When I spoke to him at a funeral a few years ago we had a bantering match and the conversation eventually made its way around to the state of republicanism. I had known Duice was far from persuaded of the strategy. At the worst of times he would not pull back from talking with critics of the Sinn Fein strategy when the done thing was to ostracise them. At the funeral he told me I was wasting my time publicly commenting on the way things had gone. ‘It’s all about money now’ was his summation of things. He also raised the Stakeknife issue. It was not the first time we had been in touch about it. A number of years earlier when Freddie Scappaticci had been publicly identified as Stakeknife and Sinn Fein was busy shielding him from the accusation, Duice sent word to me through a mutual friend. Hs advice was terse; I should not stick my neck out on it; he had known the truth behind Scappaticci for many years. At the funeral he asked me when I had first discovered that Scap was the man. I explained to him that it was shortly before the actual outing in the Sunday papers. He told me he had known it for about a decade. Whether he actually knew or had narrowed it down to one suspect I never got to ask him. But I did press him on why the knowledge was never made more widespread. He shrugged. I was later to find out – again at another funeral – that Scappaticci was indeed identified by IRA colleagues as the most likely candidate for being an informer long before he was actually outed. It all caused me to reflect on the song and dance Sinn Fein created at the time in its insistence that Scappaticci was the victim of a securocrat plot. Only idiots believed that.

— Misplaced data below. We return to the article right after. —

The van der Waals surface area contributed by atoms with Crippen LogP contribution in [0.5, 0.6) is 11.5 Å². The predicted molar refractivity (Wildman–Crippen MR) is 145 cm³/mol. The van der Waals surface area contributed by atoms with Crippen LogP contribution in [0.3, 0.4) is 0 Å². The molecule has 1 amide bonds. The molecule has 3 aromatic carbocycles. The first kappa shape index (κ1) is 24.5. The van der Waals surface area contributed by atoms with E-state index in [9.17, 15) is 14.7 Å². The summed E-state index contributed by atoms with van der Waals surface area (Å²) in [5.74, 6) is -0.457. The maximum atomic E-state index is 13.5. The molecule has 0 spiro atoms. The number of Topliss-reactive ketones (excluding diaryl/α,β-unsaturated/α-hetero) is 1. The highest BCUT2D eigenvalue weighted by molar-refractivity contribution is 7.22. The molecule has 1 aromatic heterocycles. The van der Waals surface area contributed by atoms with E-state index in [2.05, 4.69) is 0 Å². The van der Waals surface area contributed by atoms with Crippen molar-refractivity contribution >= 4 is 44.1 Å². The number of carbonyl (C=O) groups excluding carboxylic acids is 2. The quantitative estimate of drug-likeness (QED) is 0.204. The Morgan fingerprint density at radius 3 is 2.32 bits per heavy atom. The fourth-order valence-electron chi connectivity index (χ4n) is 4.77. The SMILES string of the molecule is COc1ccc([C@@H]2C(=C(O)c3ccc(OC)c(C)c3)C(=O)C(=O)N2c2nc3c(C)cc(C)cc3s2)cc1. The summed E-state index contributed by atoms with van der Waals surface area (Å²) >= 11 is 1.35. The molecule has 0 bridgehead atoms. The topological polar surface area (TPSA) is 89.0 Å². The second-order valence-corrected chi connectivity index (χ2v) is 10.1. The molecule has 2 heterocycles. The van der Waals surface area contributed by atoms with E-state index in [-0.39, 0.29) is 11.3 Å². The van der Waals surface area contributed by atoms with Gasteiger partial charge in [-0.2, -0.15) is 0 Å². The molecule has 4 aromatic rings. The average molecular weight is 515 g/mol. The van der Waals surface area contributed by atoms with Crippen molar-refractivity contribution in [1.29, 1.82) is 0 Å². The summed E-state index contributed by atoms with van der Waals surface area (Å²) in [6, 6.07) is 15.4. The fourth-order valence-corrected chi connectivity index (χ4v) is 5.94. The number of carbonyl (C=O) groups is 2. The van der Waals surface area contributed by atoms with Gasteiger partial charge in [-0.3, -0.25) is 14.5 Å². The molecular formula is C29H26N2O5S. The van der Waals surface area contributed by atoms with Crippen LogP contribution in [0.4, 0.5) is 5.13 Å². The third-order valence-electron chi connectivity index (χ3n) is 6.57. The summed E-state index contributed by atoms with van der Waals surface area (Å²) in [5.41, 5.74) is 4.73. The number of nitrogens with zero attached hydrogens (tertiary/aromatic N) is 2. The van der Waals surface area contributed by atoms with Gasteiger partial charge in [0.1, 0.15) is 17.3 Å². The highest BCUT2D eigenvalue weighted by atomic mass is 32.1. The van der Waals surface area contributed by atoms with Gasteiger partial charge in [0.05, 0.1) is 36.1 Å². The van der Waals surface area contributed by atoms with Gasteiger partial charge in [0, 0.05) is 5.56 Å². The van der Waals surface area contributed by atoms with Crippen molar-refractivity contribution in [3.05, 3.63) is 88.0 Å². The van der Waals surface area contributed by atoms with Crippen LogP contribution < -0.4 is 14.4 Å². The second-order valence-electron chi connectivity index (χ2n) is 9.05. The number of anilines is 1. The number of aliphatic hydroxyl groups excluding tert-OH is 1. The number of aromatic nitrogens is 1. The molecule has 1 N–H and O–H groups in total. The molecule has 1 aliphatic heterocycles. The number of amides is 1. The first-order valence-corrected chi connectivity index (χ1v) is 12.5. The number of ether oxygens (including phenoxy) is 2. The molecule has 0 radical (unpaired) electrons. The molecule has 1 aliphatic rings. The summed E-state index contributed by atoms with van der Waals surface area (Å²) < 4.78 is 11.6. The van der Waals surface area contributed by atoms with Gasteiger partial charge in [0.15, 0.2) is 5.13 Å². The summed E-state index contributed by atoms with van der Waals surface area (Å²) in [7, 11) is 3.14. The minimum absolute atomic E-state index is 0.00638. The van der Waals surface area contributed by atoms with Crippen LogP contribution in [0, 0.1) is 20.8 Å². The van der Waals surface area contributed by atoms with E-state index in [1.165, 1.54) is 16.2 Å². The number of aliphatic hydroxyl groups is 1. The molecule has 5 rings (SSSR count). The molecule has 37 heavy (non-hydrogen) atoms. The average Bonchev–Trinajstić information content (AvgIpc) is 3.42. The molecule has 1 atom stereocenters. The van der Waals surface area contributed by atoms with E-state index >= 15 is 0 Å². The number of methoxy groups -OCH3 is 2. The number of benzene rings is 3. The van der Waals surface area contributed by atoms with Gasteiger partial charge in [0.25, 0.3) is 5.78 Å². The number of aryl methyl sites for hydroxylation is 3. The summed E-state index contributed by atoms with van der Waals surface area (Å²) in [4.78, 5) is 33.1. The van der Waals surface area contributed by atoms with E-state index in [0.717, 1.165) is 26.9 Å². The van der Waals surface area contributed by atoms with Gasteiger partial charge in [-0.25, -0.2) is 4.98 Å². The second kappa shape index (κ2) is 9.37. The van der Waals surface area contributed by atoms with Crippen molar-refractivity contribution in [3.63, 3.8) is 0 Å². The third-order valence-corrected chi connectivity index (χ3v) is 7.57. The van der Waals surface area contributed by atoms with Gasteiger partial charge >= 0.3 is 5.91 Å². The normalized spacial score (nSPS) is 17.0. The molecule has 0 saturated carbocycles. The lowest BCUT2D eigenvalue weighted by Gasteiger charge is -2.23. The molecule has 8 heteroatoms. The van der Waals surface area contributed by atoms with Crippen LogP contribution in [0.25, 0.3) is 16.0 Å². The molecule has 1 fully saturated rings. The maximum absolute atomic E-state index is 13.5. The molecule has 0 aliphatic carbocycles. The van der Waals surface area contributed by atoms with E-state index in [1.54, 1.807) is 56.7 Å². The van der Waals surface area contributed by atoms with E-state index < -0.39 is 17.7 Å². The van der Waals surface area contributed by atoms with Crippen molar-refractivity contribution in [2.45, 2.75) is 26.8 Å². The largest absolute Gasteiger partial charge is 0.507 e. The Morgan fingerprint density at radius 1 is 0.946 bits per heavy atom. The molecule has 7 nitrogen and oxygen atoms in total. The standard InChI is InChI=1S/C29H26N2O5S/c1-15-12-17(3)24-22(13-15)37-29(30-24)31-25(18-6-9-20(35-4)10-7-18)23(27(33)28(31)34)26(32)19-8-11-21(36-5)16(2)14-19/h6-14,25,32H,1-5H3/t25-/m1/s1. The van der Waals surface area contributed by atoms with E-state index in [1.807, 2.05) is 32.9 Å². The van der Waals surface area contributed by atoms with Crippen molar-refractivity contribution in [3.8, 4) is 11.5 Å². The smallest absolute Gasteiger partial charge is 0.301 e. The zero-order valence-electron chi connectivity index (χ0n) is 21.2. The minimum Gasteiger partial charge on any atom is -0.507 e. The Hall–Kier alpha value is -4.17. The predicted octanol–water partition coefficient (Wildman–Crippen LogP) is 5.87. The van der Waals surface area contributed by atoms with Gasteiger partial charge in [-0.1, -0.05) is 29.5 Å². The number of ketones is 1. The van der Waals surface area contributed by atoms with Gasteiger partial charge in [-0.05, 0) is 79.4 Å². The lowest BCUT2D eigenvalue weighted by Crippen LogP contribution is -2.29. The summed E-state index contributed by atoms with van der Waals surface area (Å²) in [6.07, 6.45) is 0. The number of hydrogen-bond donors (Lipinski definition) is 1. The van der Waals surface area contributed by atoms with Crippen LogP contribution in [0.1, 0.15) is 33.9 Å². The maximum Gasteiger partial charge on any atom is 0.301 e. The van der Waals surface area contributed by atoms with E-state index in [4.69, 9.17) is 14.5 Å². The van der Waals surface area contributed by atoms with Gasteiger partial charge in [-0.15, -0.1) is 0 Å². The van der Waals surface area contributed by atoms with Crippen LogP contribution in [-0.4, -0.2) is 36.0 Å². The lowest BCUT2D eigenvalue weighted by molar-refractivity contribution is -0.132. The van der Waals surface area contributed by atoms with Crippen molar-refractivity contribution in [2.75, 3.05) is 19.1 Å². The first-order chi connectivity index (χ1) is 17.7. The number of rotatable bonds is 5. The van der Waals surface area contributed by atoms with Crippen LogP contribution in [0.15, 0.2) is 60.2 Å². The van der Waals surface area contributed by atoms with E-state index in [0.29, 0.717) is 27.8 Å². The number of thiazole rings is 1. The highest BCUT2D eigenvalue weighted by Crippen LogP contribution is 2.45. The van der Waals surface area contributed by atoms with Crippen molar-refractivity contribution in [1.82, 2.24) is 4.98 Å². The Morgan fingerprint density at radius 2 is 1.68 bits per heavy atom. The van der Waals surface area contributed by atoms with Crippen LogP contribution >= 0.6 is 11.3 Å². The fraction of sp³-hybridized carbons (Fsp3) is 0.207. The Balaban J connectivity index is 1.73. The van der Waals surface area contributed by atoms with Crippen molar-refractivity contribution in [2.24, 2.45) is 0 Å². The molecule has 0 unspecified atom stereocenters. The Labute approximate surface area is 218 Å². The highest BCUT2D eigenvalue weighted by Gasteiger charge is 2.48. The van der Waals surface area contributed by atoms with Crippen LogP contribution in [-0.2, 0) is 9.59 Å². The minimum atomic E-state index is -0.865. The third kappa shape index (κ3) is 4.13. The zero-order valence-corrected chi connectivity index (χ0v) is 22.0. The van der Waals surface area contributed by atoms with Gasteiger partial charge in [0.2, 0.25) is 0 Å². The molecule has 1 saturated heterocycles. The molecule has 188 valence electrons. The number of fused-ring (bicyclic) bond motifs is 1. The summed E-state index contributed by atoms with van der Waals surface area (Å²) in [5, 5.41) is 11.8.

Duice McMullan was no idiot. An intelligent and resourceful IRA volunteer it was an honour to have worked with him and to spend time in the company of his memory on this most special of days.


  1. Ah well said Anthony ,Duice was a really nice big lad ,a gentleman,a rep in the proper sense,this place is the loser for his passing, thank you for remembering him, good man.

  2. Excellent article on Duice i knew him slightly only meeting him a few times in the blocks he was a good man and a fine republican. On a lighter note regarding your article one night in the blocks during a quiz the quizmaster asked the question "name a group 6 letters and 7 letters with no vowels" the answer was Lynyrd Skynyrd, i see you spelt it Lynard Skynard please tell me after all these years our quizmaster was not wrong.

  3. Paddyjoe1169, you are right about the spelling. The quizmaster in the blocks was right. What quizmaster there was ever wrong?!!! I was too busy seeing that I had the Asbury thing spelt right to pay proper attention to Lynyrd Skynyrd. It is corrected now. Thanks for the heads up.

    As both you and Marty point out Duice was a fine guy.

  4. A Antóin, an fhaca tú an chlár teilifíse Redlegs: Sclábhaithe Siúcra na hÉireann ar TG4 an Luain seo chaite? Measaim gurb fiú ard do léitheoirí a tharraingt ar an scéal seo mar shampla beo de ghránnacht coilíneachas Shasana taobh amuigh de na Sé Chontae agus an tSaoir-Stáit.

  5. Tantalus, Ta bron orm ach ni fhaca me an clar sin. Mas mhaith leat scriobh rud eigin faoi agus cuirfidh me thuas e ar an bhlog. Mura miste leat ba mhaith liom bearla a chuir ar cad a duirt tu de thairbhe nach dtuigeann achan duine gaeilge.

  6. Sorry for digging up an old post Anthony but see you like Skynyrd here, excellent taste! Have you heard The Outlaws? First couple of albums are superb southern rock. The singer Henry Paul also made some good records with his own Henry Paul Band. Also recommended is the Allman Brothers guitarist Dickey Betts first few solo albums. And for straight ahead southern boogie the first two records by Molly Hatchet!

  7. MartyDownUnder

    I do like Skynyrd. Duice was a great music fan and much of the music I grew to like came via him, including Skynard.

    Haven’t listened to The Outlaws? Or the others! My wife puts me onto any new musical tastes I acquire these days.

  8. Trust me Anthony if you like Skynyrd you'll love The Outlaws. Favorite Skynyrd song is That Smell, at the minute anyway!

  9. John Duice McMullan


    Know the song but for me it is Sweet Home Alabama and Freebird